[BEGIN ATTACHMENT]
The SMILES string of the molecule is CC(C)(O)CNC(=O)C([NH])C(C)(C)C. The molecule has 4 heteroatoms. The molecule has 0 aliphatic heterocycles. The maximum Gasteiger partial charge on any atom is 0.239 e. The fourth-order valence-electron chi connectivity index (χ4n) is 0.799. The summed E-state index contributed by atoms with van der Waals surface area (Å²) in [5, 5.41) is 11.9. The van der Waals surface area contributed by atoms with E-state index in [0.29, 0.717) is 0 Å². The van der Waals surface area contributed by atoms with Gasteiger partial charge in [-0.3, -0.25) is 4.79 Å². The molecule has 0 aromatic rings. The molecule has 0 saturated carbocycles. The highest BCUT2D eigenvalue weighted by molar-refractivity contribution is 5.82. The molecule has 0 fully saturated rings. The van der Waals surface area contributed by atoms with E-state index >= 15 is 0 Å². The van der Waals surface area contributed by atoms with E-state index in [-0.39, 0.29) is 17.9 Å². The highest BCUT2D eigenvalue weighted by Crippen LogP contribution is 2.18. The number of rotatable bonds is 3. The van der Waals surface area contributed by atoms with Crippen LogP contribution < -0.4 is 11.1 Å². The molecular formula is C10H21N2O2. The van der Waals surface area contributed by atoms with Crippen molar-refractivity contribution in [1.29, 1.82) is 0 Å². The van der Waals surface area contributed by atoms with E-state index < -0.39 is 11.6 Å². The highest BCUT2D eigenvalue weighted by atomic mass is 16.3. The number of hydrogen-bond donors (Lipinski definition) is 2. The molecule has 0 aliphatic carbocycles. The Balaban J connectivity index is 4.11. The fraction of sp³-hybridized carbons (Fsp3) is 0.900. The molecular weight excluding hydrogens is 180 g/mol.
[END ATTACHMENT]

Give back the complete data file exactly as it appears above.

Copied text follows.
The SMILES string of the molecule is CC(C)(O)CNC(=O)C([NH])C(C)(C)C. The molecule has 4 heteroatoms. The molecule has 0 aliphatic heterocycles. The maximum Gasteiger partial charge on any atom is 0.239 e. The fourth-order valence-electron chi connectivity index (χ4n) is 0.799. The summed E-state index contributed by atoms with van der Waals surface area (Å²) in [5, 5.41) is 11.9. The van der Waals surface area contributed by atoms with E-state index in [0.29, 0.717) is 0 Å². The van der Waals surface area contributed by atoms with Gasteiger partial charge in [-0.3, -0.25) is 4.79 Å². The molecule has 0 aromatic rings. The molecule has 0 saturated carbocycles. The highest BCUT2D eigenvalue weighted by molar-refractivity contribution is 5.82. The molecule has 0 fully saturated rings. The van der Waals surface area contributed by atoms with E-state index >= 15 is 0 Å². The van der Waals surface area contributed by atoms with E-state index in [-0.39, 0.29) is 17.9 Å². The highest BCUT2D eigenvalue weighted by Crippen LogP contribution is 2.18. The number of rotatable bonds is 3. The van der Waals surface area contributed by atoms with Crippen LogP contribution < -0.4 is 11.1 Å². The molecular formula is C10H21N2O2. The van der Waals surface area contributed by atoms with Crippen molar-refractivity contribution in [1.29, 1.82) is 0 Å². The van der Waals surface area contributed by atoms with E-state index < -0.39 is 11.6 Å². The highest BCUT2D eigenvalue weighted by atomic mass is 16.3. The number of hydrogen-bond donors (Lipinski definition) is 2. The molecule has 0 aliphatic carbocycles. The Balaban J connectivity index is 4.11. The fraction of sp³-hybridized carbons (Fsp3) is 0.900. The molecular weight excluding hydrogens is 180 g/mol.